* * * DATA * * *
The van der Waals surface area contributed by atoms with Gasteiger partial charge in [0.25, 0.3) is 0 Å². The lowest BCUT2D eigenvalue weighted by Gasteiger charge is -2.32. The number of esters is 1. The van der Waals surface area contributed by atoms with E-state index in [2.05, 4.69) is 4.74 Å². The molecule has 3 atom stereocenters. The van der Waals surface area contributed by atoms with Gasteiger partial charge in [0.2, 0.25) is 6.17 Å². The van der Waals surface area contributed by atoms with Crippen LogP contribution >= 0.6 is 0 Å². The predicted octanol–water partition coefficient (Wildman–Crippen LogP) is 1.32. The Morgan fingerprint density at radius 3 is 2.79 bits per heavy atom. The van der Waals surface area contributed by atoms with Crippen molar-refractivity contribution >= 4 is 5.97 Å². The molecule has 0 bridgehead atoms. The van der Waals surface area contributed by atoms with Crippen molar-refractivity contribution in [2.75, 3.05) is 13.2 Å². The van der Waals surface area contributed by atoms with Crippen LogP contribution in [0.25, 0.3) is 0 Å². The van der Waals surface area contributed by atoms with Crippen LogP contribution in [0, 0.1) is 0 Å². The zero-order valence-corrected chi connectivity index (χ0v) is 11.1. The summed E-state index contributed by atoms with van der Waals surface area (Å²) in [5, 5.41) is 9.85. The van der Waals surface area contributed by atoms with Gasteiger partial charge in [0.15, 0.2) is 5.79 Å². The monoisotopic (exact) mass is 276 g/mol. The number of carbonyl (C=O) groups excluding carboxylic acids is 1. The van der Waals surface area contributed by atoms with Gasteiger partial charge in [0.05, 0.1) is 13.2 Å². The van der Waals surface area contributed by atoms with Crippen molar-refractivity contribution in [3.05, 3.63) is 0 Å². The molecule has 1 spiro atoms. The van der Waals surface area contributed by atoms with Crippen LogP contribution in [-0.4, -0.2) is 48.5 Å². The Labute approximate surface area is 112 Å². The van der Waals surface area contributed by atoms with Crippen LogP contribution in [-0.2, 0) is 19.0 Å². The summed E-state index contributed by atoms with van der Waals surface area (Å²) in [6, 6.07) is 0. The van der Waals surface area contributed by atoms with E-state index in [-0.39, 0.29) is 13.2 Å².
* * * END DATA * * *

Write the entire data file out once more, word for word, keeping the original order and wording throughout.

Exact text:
The van der Waals surface area contributed by atoms with Gasteiger partial charge in [0.25, 0.3) is 0 Å². The lowest BCUT2D eigenvalue weighted by Gasteiger charge is -2.32. The number of esters is 1. The van der Waals surface area contributed by atoms with E-state index in [2.05, 4.69) is 4.74 Å². The molecule has 3 atom stereocenters. The van der Waals surface area contributed by atoms with Gasteiger partial charge in [0.2, 0.25) is 6.17 Å². The van der Waals surface area contributed by atoms with Crippen LogP contribution >= 0.6 is 0 Å². The predicted octanol–water partition coefficient (Wildman–Crippen LogP) is 1.32. The Morgan fingerprint density at radius 3 is 2.79 bits per heavy atom. The van der Waals surface area contributed by atoms with Crippen molar-refractivity contribution >= 4 is 5.97 Å². The molecule has 0 bridgehead atoms. The van der Waals surface area contributed by atoms with Crippen molar-refractivity contribution in [2.75, 3.05) is 13.2 Å². The van der Waals surface area contributed by atoms with Crippen LogP contribution in [0.25, 0.3) is 0 Å². The van der Waals surface area contributed by atoms with Crippen LogP contribution in [0, 0.1) is 0 Å². The zero-order valence-corrected chi connectivity index (χ0v) is 11.1. The summed E-state index contributed by atoms with van der Waals surface area (Å²) in [5, 5.41) is 9.85. The van der Waals surface area contributed by atoms with Gasteiger partial charge in [0.15, 0.2) is 5.79 Å². The monoisotopic (exact) mass is 276 g/mol. The number of carbonyl (C=O) groups excluding carboxylic acids is 1. The van der Waals surface area contributed by atoms with Gasteiger partial charge in [0.05, 0.1) is 13.2 Å². The van der Waals surface area contributed by atoms with Crippen molar-refractivity contribution in [3.05, 3.63) is 0 Å². The molecule has 1 spiro atoms. The van der Waals surface area contributed by atoms with Crippen LogP contribution in [-0.4, -0.2) is 48.5 Å². The Labute approximate surface area is 112 Å². The van der Waals surface area contributed by atoms with Crippen LogP contribution in [-0.2, 0) is 19.0 Å². The summed E-state index contributed by atoms with van der Waals surface area (Å²) in [6, 6.07) is 0. The van der Waals surface area contributed by atoms with E-state index in [-0.39, 0.29) is 13.2 Å².